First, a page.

In addition to the particular Russian historical circumstances, the crisis of émigré poetry can be traced to specific socio-cultural trends on the contemporary European scene. The post-World War One period was characterised by several contrasting (although occasionally overlapping) aesthetic models. At one end of the spectrum there was extreme avant-garde experimentation, provocative liberation of the literary form from any conventional norms, unrestricted self-expression of unique individuality and the subconscious. The other end was distinguished by the efforts to re-create a uniform, universal style, drawing on the new visions of realism and neoclassicism, on the principles of utility, technological progress, and standardisation of living, to re-focus on the physicality of the world and the vitality of the human body. Avant-garde tendencies, expressed most vocally through Dadaism and surrealism, clashed with the rising mass culture and the spirit of consumerism, which eventually crystallised in the transnational Art Deco style. Yet, these two seemingly antithetical trends explored a number of similar areas, sharing an interest in urbanism, cinema, and syncopated rhythms, which expressed so well the tremendous acceleration of life during the Jazz Age. Ultimately, these contrasting phenomena jointly contributed to the articulation of a new concept of modernity. This rapidly evolving, eclectic and vibrant modern culture formed the context to which Russian Parisian poets were indirectly responding and against which they should be read and interpreted, in addition to the native poetic legacy.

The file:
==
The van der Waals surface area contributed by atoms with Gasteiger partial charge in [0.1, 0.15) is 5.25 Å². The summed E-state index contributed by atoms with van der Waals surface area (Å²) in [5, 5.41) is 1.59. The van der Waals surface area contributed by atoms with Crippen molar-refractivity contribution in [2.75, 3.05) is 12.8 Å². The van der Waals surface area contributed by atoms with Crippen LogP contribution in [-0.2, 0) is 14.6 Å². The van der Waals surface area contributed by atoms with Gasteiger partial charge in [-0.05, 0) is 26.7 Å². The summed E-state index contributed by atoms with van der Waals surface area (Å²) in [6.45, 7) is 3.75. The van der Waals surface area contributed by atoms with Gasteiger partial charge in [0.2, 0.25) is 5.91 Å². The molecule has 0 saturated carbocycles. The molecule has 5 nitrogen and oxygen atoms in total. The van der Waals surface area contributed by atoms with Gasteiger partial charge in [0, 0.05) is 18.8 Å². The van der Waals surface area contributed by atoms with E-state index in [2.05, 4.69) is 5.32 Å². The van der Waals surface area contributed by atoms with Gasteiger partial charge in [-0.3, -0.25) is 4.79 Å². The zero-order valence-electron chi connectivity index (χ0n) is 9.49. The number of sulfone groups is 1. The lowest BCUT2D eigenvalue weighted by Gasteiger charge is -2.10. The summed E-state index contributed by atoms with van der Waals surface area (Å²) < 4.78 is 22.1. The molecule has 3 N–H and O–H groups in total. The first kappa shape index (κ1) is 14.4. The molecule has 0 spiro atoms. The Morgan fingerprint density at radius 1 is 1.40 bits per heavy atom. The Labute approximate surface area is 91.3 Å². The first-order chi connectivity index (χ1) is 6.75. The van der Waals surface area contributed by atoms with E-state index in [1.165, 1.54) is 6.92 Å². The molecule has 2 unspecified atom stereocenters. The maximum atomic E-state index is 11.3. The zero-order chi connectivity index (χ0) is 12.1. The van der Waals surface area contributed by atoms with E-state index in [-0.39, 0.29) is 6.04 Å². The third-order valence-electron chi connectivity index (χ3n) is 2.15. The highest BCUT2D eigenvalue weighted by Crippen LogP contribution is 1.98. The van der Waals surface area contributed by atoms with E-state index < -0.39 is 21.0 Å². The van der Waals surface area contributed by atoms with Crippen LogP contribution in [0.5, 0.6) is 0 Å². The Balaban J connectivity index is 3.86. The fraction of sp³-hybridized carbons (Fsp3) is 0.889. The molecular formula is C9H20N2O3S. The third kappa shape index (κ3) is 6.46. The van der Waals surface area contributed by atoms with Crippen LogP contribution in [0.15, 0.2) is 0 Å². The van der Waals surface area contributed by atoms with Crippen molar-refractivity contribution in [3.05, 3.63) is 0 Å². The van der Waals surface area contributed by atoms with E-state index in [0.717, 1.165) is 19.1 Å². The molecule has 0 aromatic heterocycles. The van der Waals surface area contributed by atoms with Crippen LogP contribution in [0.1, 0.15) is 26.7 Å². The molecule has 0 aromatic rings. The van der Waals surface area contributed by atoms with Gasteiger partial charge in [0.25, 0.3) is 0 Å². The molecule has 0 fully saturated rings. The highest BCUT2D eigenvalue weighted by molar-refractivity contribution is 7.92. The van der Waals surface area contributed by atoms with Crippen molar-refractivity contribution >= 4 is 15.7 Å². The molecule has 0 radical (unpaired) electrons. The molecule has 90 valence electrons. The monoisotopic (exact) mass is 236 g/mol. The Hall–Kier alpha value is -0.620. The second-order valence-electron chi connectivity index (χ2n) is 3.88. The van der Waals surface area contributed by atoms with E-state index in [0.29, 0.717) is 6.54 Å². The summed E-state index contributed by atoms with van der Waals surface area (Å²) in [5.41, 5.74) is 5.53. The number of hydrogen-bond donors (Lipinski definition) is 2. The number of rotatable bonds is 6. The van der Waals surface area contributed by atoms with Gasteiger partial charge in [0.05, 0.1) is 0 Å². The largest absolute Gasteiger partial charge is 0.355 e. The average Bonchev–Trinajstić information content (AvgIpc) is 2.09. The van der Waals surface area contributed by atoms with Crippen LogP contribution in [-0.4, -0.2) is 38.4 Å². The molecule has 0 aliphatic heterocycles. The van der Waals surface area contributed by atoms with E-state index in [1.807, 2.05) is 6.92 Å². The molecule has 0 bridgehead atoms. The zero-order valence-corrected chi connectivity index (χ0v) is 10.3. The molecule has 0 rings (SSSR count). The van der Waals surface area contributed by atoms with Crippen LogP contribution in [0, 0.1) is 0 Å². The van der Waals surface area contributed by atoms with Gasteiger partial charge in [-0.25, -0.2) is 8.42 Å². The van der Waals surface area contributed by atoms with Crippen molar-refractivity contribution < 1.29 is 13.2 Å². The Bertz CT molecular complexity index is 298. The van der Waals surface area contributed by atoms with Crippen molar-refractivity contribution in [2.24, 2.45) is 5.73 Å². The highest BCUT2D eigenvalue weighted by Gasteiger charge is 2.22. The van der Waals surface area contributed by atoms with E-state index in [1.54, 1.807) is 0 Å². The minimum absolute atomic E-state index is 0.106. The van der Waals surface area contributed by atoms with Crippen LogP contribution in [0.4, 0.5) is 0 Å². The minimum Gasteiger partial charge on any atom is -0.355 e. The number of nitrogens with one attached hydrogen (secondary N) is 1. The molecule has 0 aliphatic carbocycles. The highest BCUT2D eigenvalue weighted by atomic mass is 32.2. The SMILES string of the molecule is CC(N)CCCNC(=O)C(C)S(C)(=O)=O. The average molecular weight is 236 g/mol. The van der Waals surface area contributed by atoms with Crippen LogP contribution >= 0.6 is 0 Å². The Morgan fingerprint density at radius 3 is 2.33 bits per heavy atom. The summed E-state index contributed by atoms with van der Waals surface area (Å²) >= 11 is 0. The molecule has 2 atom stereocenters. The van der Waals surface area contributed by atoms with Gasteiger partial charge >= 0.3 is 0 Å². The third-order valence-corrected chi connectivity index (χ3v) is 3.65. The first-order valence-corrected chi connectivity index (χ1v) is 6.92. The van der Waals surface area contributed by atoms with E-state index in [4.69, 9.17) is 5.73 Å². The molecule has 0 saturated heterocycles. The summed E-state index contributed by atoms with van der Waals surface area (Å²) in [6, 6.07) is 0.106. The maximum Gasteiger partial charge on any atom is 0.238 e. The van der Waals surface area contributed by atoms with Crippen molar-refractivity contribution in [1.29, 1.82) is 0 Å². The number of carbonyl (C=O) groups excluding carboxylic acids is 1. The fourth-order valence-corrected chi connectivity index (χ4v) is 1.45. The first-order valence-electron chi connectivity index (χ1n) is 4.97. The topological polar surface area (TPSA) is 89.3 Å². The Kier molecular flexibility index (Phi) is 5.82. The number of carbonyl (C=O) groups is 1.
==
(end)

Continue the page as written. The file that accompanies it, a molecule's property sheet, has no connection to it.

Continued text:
In the 1920s, many Russian émigrés were toying with avant-garde movements and establishing their own avant-garde groups, such as Gatarapak, Cherez, and Palata Poetov. Poet and painter Serge Sharshun was an active member of Dada and took part in their public performances, masterminded by Tristan Tzara. In his artwork, Sharshun not only synthesised visual and verbal media, but also fused random fragments of Russian and French, thereby increasing its transrational quality (zaum). In 1921, he published his first Dadaist poem in French, ‘Foule immobile’ (‘The Immobile Crowd’). Later Sharshun joined the poetic association Cherez. Many of his Dada and avant-garde texts in Russian were collected in Nebo kolokol. Poeziia v proze, 1919–1928 (The Sky Bell. Poetry in Prose, 1919–1928, 1938). A genre particularly favoured by Sharshun was the listovka (leaflet). He produced and duplicated leaflets himself and usually hand-delivered them to his bohemian acquaintances. Although some leaflets contained a paragraph or even a page-long text, most commonly Sharshun produced aphoristic, puzzling one-liners, for example: ‘Аэроплан — зажег в небе свечку’ (‘Airplane — lit up a candle in the sky’); ‘Небо — полно ангелов’ (‘Sky — full of angels’); ‘Голуби — искупались в радуге’ (‘Pigeons — took a swim in the rainbow’).25